I started this post at the end of July and have been adding to it since then. As I reread it, I appreciate how incredibly fortunate I am to have creature comforts and conveniences waiting for me at home.

Beyond my friends and family, here are a few things I am very excited about reacquainting myself with when I arrive in the US.

Household paper products: Most toilet paper in South America feels like sandpaper. This is not great on normal days. During my six different bouts of stomach problems, it was torture. I cannot wait for some fluffy, cottony toilet paper. I suspect I will find whatever they have at the Atlanta airport (my first stop on the way home) to be luxorious.

TP aisle at Giant. Photo credit: Eileen Slovak

TP aisle at a Giant Supermarket. Photo credit: Eileen Slovak

Same goes for napkins. Many restaurants do not even pretend to have napkins. Of those that do, most offer squares of something that are smaller than standard cocktail napkins in the US and have a consistency similar to wax paper. And you know how absorbent wax paper is.

Easy access to cash and using my credit card: In Argentina, I suffered from a constant fear of running out of money.  For three months, I lived a cash-only life because of the significant difference between the official exchange rate and the blue rate. In Colombia, I could use my credit card at some places, and could get cash from an ATM at any time, on just about any block in the city. Here, I worry about being stuck somewhere unable to pay for my dinner or my cab home.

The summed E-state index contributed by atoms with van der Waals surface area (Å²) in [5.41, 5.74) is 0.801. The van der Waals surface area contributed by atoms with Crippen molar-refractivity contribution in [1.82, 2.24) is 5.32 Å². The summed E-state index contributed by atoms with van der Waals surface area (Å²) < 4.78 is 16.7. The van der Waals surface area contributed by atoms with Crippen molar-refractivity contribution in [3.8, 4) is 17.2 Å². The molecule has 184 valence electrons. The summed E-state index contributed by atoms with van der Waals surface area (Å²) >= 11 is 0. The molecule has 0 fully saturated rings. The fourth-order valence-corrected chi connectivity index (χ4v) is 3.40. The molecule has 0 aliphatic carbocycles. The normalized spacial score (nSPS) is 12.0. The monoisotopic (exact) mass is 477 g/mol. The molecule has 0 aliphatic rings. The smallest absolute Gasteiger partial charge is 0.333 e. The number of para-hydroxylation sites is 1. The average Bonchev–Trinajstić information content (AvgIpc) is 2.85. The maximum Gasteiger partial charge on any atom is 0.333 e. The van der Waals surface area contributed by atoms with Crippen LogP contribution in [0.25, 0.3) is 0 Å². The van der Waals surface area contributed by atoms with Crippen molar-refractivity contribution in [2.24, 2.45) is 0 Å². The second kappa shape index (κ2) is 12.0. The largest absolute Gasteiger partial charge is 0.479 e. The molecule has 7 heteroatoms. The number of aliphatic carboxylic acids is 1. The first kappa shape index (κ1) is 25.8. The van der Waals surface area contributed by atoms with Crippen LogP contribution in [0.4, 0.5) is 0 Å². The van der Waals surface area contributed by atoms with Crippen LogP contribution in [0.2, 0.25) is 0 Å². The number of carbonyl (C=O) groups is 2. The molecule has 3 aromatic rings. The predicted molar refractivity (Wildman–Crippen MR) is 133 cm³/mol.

In general, I did not want to carry too much cash at one time in case I got mugged or pick-pocketed. In Bs As, I had to develop the habit of checking how much cash I had in my wallet before leaving each morning. The worst days were when I was carrying thousands of pesos because I had just changed money or was on my way to pay the travel agency. The largest bill here is 100 ARS, so those were thick wads of cash.

Fluffy towels and cleaner t-shirts and sweaters: In much of South America, people do not own clothes dryers because the machines and electricity are expensive and air drying works well (or, well enough—humid days slow the process, items like jeans and socks can take a very long time to dry, etc.). While I cannot argue with any of this, I do miss fluffy towels. Air-dried towels are crunchy.

Also, I have come to appreciate the role driers play in removing lint, animal hair, and other similar items from clothes. As an example, I have a green t-shirt that I often wear with a black cotton sweater. The t-shirt took on a lot of black fuzz from the sweater. Most of the fuzz has remained there for months. I know that driers contribute to pilling and clothes getting worn out, which is a drawback of using them. So, I am going to try to air dry more clothes once I am home (but not the towels).

Peanut butter: I really enjoy peanut butter. I usually eat it straight out of the jar, or in a chocolatey dessert. Most of the rest of the world does not like peanut butter and cannot understand why Americans have such an affinity for it.  For the past few weeks, I have had a deep craving for Reese’s Peanut Butter Cups. Or for the amazing double chocolate-double peanut butter cookies that I bake using a recipe from the Tate’s Bake Shop cookbook.

Common Argentine meal

Common Argentine meal

Chocolate desserts without dulce de leche: Dulce de leche, a caramel-like mixture, is Argentina’s national food. People eat it at all four meals. I wish I was exaggerating. Ice cream shops have whole lists of their dulce de leche offerings. I enjoy it. But not so much that I want it every day. It is impossible to get a piece of chocolate cake, cup of chocolate mousse, or any non-brownie chocolate dessert without a layer of dulce de leche.